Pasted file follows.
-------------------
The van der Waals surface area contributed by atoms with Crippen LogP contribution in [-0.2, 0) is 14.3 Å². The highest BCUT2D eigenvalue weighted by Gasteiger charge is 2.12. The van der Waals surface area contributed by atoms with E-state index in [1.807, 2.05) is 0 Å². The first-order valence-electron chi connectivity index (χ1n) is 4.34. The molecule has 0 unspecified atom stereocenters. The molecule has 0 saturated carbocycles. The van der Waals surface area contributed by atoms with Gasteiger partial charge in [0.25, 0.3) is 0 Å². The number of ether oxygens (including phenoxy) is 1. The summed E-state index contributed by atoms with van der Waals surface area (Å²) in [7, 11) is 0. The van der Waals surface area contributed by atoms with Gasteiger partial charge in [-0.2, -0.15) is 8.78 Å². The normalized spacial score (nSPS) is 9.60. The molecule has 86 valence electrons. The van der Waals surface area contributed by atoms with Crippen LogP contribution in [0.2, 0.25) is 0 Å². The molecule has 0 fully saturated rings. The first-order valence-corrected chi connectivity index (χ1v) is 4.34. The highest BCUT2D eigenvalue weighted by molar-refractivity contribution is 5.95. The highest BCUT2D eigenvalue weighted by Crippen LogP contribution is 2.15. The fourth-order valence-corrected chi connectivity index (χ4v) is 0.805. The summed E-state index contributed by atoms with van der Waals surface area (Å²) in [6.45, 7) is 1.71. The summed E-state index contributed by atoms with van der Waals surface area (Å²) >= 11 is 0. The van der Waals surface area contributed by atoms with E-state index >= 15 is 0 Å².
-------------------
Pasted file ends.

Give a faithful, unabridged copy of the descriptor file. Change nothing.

The van der Waals surface area contributed by atoms with Crippen LogP contribution in [-0.2, 0) is 14.3 Å². The highest BCUT2D eigenvalue weighted by Gasteiger charge is 2.12. The van der Waals surface area contributed by atoms with E-state index in [1.807, 2.05) is 0 Å². The first-order valence-electron chi connectivity index (χ1n) is 4.34. The molecule has 0 unspecified atom stereocenters. The molecule has 0 saturated carbocycles. The van der Waals surface area contributed by atoms with Gasteiger partial charge in [0.25, 0.3) is 0 Å². The number of ether oxygens (including phenoxy) is 1. The summed E-state index contributed by atoms with van der Waals surface area (Å²) in [7, 11) is 0. The van der Waals surface area contributed by atoms with Gasteiger partial charge in [-0.2, -0.15) is 8.78 Å². The normalized spacial score (nSPS) is 9.60. The molecule has 86 valence electrons. The van der Waals surface area contributed by atoms with Crippen LogP contribution in [0.2, 0.25) is 0 Å². The molecule has 0 fully saturated rings. The first-order valence-corrected chi connectivity index (χ1v) is 4.34. The highest BCUT2D eigenvalue weighted by molar-refractivity contribution is 5.95. The highest BCUT2D eigenvalue weighted by Crippen LogP contribution is 2.15. The fourth-order valence-corrected chi connectivity index (χ4v) is 0.805. The summed E-state index contributed by atoms with van der Waals surface area (Å²) in [6.45, 7) is 1.71. The summed E-state index contributed by atoms with van der Waals surface area (Å²) >= 11 is 0. The van der Waals surface area contributed by atoms with E-state index >= 15 is 0 Å².